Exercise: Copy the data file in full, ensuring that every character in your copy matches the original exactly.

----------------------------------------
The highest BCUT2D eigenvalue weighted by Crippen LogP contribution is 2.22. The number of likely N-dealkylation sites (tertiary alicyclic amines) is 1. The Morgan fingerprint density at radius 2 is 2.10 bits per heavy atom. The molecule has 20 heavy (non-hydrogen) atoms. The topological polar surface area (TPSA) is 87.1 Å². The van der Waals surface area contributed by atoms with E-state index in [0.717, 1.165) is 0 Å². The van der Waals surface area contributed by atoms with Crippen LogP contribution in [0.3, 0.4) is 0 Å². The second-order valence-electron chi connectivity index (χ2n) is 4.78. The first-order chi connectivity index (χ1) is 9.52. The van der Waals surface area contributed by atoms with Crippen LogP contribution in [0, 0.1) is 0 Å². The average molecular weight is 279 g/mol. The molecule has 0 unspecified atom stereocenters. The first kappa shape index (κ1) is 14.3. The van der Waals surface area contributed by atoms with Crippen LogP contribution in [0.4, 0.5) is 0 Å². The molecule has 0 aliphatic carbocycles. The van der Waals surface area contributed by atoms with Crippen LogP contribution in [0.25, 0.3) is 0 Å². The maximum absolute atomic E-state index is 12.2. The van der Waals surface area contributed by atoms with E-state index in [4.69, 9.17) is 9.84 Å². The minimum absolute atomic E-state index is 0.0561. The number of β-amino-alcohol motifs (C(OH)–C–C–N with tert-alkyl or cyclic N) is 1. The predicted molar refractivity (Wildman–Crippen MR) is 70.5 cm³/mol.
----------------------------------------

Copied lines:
The highest BCUT2D eigenvalue weighted by Crippen LogP contribution is 2.22. The number of likely N-dealkylation sites (tertiary alicyclic amines) is 1. The Morgan fingerprint density at radius 2 is 2.10 bits per heavy atom. The molecule has 20 heavy (non-hydrogen) atoms. The topological polar surface area (TPSA) is 87.1 Å². The van der Waals surface area contributed by atoms with E-state index in [0.717, 1.165) is 0 Å². The van der Waals surface area contributed by atoms with Crippen LogP contribution in [0.3, 0.4) is 0 Å². The second-order valence-electron chi connectivity index (χ2n) is 4.78. The first-order chi connectivity index (χ1) is 9.52. The van der Waals surface area contributed by atoms with Crippen LogP contribution in [0, 0.1) is 0 Å². The average molecular weight is 279 g/mol. The molecule has 0 unspecified atom stereocenters. The first kappa shape index (κ1) is 14.3. The van der Waals surface area contributed by atoms with Crippen LogP contribution in [0.4, 0.5) is 0 Å². The molecule has 0 aliphatic carbocycles. The van der Waals surface area contributed by atoms with Crippen LogP contribution in [0.25, 0.3) is 0 Å². The maximum absolute atomic E-state index is 12.2. The van der Waals surface area contributed by atoms with E-state index in [4.69, 9.17) is 9.84 Å². The minimum absolute atomic E-state index is 0.0561. The number of β-amino-alcohol motifs (C(OH)–C–C–N with tert-alkyl or cyclic N) is 1. The predicted molar refractivity (Wildman–Crippen MR) is 70.5 cm³/mol.